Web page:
Come next October, it will be a little more inconvenient for Randy Smithburger to buy cigarettes.
Standing outside a Walgreens Wednesday, Mr. Smithburger, 23, of Homewood, looked dismayed to learn that the place where he usually feeds his Marlboro habit -- his local CVS drugstore -- won't be selling them anymore.
"I'm only here at Walgreens today because I need to catch a bus," he said, then shrugged. "I'll just get them at the gas station instead."
CVS Caremark Corp.'s announcement Wednesday that it will stop carrying tobacco products received plenty of plaudits, from President Barack Obama -- a former smoker -- to numerous public health advocates and the American Cancer Society, which has been urging large pharmacy chains for years to stop selling cigarettes.
"This is the right decision at the right time as we evolve from a drugstore into a health care company," said Larry Merlo, CVS's chief executive, at a news conference where he and other officials expressed hope that other big drug chains -- Rite Aid, Walgreens and Walmart -- would follow suit, although it wasn't immediately clear that they would.
CVS is the largest pharmacy chain in the country based on sales, while Walgreens is the largest in the number of stores.
"We have been evaluating this product category for some time to balance the choices our customers expect from us, with their ongoing health needs," said Michael Polzin, a spokesman for Walgreens, noting "we will continue to evaluate the choice of products our customers want," along with providing smoking cessation products.
Chain drugstores represent only about 4 percent of the market for cigarette sales -- gas stations are the largest, at 48 percent, followed by convenience stores at 21 percent. So will CVS's decision make that much difference to the 43.8 million people who still smoke in this country?
That number declined dramatically over the past 50 years but has flattened out somewhat in the last decade. In 2011, according to the American Cancer Society, nearly 1 in 3 male high school students -- 28 percent -- and nearly 1 in 5 female high school students -- 19 percent -- were found to be users of some type of tobacco.
"I like to smoke," Mr. Smithburger said, noting that he grew up in a family of smokers. "When you're in a bad mood, it takes the edge off."
"I don't buy cigarettes at drugstores anyway, they're too expensive," added Jen Courson, 35, of Penn Hills, who noted she patronizes Puffs Discount Tobacco. "I don't think this will make much of a difference to people who smoke. They can just go to the GetGo down the street."
Indeed, that particular GetGo in Wilkinsburg markets Camel cigarettes for $5.99 compared with around $7.50 at CVS.
Publicly, at least, CVS said it was a decision that comports with its mission "to help people on their path to better health," said Mr. Merlo, the Rhode Island-based company's CEO. As prescription drug sales have declined, CVS has installed nearly 800 "Minute" in-store clinics and nurse practitioners that they hope consumers will choose over waiting in a doctor's office.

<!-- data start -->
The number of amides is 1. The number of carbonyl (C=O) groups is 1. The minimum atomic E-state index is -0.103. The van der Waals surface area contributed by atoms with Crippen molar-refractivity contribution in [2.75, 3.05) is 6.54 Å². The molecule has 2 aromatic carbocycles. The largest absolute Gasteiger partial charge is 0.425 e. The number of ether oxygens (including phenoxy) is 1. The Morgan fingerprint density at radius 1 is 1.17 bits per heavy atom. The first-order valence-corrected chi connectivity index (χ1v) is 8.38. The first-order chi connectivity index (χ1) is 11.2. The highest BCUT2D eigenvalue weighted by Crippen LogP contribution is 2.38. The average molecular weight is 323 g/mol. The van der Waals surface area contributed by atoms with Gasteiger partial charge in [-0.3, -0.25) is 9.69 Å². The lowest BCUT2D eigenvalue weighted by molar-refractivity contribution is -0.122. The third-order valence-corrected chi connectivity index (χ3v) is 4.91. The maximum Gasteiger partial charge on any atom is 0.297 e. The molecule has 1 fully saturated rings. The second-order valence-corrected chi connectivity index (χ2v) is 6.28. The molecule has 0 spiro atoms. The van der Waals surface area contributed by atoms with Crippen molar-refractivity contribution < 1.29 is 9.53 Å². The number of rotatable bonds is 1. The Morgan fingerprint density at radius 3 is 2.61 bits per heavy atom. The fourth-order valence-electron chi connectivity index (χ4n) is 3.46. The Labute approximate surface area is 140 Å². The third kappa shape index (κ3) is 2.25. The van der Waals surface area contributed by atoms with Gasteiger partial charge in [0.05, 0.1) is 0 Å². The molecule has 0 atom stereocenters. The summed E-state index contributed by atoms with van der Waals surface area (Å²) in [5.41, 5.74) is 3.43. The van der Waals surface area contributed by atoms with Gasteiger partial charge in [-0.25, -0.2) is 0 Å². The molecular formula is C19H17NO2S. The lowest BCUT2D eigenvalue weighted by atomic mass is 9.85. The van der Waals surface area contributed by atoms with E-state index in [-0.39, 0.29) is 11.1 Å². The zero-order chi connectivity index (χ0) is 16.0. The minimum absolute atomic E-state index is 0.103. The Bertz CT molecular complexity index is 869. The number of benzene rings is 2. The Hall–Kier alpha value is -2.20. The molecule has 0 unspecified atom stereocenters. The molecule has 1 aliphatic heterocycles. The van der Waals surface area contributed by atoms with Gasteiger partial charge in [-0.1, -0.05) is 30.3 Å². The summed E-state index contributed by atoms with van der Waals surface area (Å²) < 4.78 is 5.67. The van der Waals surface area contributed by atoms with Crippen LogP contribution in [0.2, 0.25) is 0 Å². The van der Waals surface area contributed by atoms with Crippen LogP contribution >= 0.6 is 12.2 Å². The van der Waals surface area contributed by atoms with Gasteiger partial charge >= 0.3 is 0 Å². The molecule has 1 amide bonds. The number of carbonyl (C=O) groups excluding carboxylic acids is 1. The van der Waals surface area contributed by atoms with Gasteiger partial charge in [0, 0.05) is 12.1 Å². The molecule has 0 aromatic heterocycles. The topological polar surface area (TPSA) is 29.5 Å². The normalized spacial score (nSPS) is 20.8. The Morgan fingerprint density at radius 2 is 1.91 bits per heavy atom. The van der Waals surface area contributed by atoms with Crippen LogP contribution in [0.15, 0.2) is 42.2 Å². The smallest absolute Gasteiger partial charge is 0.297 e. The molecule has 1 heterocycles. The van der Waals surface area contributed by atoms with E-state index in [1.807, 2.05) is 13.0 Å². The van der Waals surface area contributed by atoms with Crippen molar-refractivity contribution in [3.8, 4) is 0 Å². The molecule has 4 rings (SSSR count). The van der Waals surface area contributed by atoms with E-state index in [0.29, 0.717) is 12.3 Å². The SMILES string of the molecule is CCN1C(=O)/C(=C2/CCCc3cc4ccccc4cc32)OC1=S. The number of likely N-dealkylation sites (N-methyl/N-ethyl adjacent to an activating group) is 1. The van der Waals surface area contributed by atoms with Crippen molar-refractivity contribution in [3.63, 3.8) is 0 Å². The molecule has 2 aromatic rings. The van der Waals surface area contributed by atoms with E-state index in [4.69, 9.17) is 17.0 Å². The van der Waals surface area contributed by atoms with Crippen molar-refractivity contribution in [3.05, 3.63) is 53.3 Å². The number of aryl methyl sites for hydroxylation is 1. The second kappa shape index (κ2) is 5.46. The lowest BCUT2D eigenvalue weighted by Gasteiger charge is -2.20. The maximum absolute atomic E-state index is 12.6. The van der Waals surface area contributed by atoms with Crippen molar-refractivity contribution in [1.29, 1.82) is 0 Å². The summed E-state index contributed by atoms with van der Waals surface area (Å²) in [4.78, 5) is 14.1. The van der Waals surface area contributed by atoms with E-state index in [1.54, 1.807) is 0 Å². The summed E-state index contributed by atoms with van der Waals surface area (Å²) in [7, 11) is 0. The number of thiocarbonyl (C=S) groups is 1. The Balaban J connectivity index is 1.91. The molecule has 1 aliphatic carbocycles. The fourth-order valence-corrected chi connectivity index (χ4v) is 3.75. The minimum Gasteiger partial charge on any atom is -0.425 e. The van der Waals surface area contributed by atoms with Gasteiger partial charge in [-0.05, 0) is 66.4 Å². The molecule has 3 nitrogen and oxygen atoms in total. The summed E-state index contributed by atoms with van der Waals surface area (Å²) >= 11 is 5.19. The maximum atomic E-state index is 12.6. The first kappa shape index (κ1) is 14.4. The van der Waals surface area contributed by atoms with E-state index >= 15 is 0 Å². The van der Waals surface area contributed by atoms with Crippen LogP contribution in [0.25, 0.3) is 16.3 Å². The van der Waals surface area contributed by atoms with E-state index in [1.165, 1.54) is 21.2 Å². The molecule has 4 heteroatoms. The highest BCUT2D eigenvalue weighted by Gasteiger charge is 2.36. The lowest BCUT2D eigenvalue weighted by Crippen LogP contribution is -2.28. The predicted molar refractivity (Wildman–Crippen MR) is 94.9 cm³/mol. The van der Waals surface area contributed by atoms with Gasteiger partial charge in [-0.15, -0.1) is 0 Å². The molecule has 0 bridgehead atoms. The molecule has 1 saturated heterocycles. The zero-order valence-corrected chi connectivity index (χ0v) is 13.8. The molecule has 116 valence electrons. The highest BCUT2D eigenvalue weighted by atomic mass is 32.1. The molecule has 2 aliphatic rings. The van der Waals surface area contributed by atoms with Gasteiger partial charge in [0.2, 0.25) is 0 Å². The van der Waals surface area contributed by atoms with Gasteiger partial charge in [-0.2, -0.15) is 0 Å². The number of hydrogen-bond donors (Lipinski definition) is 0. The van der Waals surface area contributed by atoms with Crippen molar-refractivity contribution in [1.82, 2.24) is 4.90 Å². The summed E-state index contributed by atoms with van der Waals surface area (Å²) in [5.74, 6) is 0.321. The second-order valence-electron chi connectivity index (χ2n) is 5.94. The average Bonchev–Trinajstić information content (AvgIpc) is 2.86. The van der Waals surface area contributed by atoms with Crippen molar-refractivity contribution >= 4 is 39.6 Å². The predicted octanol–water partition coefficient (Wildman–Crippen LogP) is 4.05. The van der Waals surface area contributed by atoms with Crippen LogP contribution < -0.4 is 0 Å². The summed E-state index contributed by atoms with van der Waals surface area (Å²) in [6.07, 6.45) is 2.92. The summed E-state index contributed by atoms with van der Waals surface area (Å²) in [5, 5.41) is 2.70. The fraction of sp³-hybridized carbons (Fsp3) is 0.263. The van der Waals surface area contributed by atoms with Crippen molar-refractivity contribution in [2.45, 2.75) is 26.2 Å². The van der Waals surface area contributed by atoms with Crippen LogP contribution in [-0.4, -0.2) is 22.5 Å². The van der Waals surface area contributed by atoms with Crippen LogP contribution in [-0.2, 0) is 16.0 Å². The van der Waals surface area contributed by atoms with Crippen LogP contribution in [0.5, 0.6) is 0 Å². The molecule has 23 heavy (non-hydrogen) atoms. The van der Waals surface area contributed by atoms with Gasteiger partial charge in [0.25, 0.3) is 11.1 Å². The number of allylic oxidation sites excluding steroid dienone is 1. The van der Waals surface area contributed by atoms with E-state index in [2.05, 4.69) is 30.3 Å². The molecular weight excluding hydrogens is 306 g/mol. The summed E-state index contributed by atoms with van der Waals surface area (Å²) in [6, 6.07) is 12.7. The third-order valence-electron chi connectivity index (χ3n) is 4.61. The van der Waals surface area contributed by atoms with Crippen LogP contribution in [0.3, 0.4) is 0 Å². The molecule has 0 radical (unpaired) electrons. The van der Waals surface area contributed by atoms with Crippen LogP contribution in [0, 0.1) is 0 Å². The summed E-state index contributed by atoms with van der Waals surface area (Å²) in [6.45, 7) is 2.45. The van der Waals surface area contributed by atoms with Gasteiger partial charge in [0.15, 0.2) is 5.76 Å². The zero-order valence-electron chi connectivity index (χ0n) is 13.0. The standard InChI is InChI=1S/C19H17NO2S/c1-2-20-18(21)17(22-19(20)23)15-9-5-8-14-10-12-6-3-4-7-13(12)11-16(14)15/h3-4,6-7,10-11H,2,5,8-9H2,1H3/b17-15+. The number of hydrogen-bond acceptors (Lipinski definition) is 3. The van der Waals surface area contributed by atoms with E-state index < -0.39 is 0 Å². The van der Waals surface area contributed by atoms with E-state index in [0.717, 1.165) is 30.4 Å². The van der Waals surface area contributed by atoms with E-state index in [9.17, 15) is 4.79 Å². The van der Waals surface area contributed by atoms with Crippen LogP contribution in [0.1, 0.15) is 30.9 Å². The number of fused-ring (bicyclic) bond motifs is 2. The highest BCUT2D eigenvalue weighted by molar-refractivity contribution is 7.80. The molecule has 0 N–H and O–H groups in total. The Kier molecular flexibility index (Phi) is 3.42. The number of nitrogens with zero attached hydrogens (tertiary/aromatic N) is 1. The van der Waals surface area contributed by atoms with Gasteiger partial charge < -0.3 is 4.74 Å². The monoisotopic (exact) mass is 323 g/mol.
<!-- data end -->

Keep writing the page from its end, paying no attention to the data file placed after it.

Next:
"We've got 26,000 pharmacists and nurse practitioners who are helping millions of patients each and every day," he said. "They manage conditions like high blood pressure, high cholesterol and diabetes -- all conditions that are worsened by smoking. We've come to the decision that cigarettes have no place in an environment where health care is being delivered."
But this may be more a case of a company trying to set itself apart in a market where it's hard to tell the difference between CVS, Walgreens or Rite Aid, said Tom Dougherty, a brand strategist and president and CEO of StealingShare.com.
CVS might lose $2 billion by dropping tobacco products, but that could very well be made up by customers who admire its decision not to sell tobacco, Mr. Donahue said, citing research his company conducted years ago that found consumers would be willing to switch their loyalties to a drug chain that didn't sell cigarettes.
"As human beings, we all seek meaning in our lives, and if we don't have it, we make it up," Mr. Donahue said, noting that with chain drugstores on every street corner, sometimes convenience is a matter of a few hundred yards.
"So if you can find a pharmacy that speaks to your higher sense of self, are you willing to be put out by half a mile?"
Cynthia Louise Riley, of Rolla, Mo., apparently thinks so. She wrote on the Post-Gazette's Facebook page that she would start "spending my money at CVS ... people who are angry over this can shop elsewhere. I'm happy to pay more to shop at a place that acts as an advocate for the things I find important."
Hilary Tindle, the University of Pittsburgh and UPMC physician who directs the Tobacco Treatment Service at UPMC Montefiore and UPMC Presbyterian, said the CVS decision "is a great step" in the campaign "to reduce tobacco use to zero."
"The fewer places where you can purchase and use tobacco, the better," she said.
"I'm happy CVS had the courage to take this step, and I hope other businesses will follow suit," Dr. Tindle said.
Correction, posted Feb. 6, 2014: Tom Dougherty's last name has been corrected.
Mackenzie Carpenter: email@example.com. David Templeton contributed.